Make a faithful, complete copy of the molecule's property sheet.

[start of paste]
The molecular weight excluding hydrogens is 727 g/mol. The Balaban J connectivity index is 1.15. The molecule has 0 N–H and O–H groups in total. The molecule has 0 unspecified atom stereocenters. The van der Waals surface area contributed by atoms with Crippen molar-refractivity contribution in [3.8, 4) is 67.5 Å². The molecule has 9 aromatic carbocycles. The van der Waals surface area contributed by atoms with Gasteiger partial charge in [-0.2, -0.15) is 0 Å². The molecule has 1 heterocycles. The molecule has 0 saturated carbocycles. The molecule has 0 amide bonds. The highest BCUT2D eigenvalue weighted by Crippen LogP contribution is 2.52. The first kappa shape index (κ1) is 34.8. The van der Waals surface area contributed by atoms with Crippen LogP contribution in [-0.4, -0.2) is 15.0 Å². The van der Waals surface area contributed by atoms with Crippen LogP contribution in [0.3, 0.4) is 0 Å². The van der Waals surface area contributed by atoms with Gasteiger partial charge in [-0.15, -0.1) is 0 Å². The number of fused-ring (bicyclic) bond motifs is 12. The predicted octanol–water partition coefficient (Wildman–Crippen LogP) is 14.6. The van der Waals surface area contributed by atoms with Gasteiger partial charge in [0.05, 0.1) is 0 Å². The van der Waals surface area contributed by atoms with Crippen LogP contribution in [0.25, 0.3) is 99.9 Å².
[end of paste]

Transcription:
The molecular weight excluding hydrogens is 727 g/mol. The Balaban J connectivity index is 1.15. The molecule has 0 N–H and O–H groups in total. The molecule has 0 unspecified atom stereocenters. The van der Waals surface area contributed by atoms with Crippen molar-refractivity contribution in [3.8, 4) is 67.5 Å². The molecule has 9 aromatic carbocycles. The van der Waals surface area contributed by atoms with Gasteiger partial charge in [-0.2, -0.15) is 0 Å². The molecule has 1 heterocycles. The molecule has 0 saturated carbocycles. The molecule has 0 amide bonds. The highest BCUT2D eigenvalue weighted by Crippen LogP contribution is 2.52. The first kappa shape index (κ1) is 34.8. The van der Waals surface area contributed by atoms with Crippen LogP contribution in [-0.4, -0.2) is 15.0 Å². The van der Waals surface area contributed by atoms with Crippen LogP contribution in [0.3, 0.4) is 0 Å². The van der Waals surface area contributed by atoms with Gasteiger partial charge in [-0.15, -0.1) is 0 Å². The number of fused-ring (bicyclic) bond motifs is 12. The predicted octanol–water partition coefficient (Wildman–Crippen LogP) is 14.6. The van der Waals surface area contributed by atoms with Gasteiger partial charge in [0.05, 0.1) is 0 Å². The van der Waals surface area contributed by atoms with Crippen LogP contribution in [0.25, 0.3) is 99.9 Å².